As a seven-time Ryder Cup veteran and former captain, Mr Palmer also commented on the Ryder Cup coming to Wales in 2010. He said: “The Celtic Manor Resort will be a wonderful venue for the Ryder Cup. Conditions will make it very interesting for the players and the spectators. The American team better start thinking about the conditions they are likely to face in Wales as they will have to work very hard to win.”
Summing up the 2009 Golf Business Forum, Andrea Sartori said, “Arnold Palmer is a legend in golf and the golf business and we were thrilled to present the Lifetime Achievement Award to him.
“Given the tough economic conditions, the attendance for this year’s Golf Business Forum has been outstanding. To have 275 industry professionals attend underlines the quality of this event and the networking and business opportunities.”
Other comments from speakers in the headline session, ‘Riding out the Storm’, included:
Joe Beditz, president and chief executive officer of The National Golf Foundation:
“The current economic climate represents a phenomenal buying opportunity for investors. Negative cash flows are causing some developers to reconsider their positions within projects and therefore investment opportunities are available for up to 25% less than the original developer investment.”
Commenting on the economic downturn… “In the United States we’ve undertaken a major study of private golf courses and we found that over 400 had changed status to become public courses to drive revenues from golfers. It makes sense when you consider that this is a more attractive option than having to close down the whole operation due to a reduction in private members.”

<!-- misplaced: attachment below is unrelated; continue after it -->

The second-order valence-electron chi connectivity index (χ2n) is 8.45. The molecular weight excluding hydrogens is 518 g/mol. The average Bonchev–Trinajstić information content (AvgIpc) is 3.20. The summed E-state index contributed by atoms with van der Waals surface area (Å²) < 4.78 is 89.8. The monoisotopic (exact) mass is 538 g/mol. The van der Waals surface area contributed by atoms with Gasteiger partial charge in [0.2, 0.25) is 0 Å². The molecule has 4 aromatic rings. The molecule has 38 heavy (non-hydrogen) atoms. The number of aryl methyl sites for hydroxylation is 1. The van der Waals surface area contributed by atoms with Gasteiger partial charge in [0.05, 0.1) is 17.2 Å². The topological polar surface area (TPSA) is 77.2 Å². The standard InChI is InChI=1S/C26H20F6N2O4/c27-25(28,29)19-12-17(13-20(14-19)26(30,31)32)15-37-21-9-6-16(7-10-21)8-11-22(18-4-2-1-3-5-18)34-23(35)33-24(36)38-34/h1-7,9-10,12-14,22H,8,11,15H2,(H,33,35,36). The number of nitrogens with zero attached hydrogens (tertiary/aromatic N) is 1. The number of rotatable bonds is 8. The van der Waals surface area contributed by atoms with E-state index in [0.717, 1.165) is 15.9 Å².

Ray Wilson, managing director of Southern Golf:
“The current climate represents the best opportunity for developers who are willing to be strong and take a chance. The challenging global economy has driven construction prices as low as they have ever been, so build costs are that much lower. It will take a brave company to commit to a building project now, but financially it does make sense from a cost perspective.”
Jonathan Orr, financial director of The European Tour:
“We’re in a stable position with regards to sponsorship revenues and, in fact, golf has held up in the current economic difficulties. If you take The Ryder Cup as an example, we have already sold four of the six partner sponsorship packages, which is on a par with previous Ryder Cups at this stage. The supply of sub-sponsors is more challenging and hospitality packages will undoubtedly be the toughest of all.”
Gregg Breningmeyer, group director, sales and marketing, for John Deere Worldwide:
“Certainly, from an overall investment perspective, course renovations, machinery purchases and new course developments are being put on hold, but there are areas of the world that are weathering the storm better than others. If you look at Mexico, other areas of South America, China and Asia as a whole, things seem to be far more robust. The US is one of the worst hit regions of the world but I would personally say China has some huge opportunities for growth going forwards.”
For more information, visit: www.golfbusinessforum.com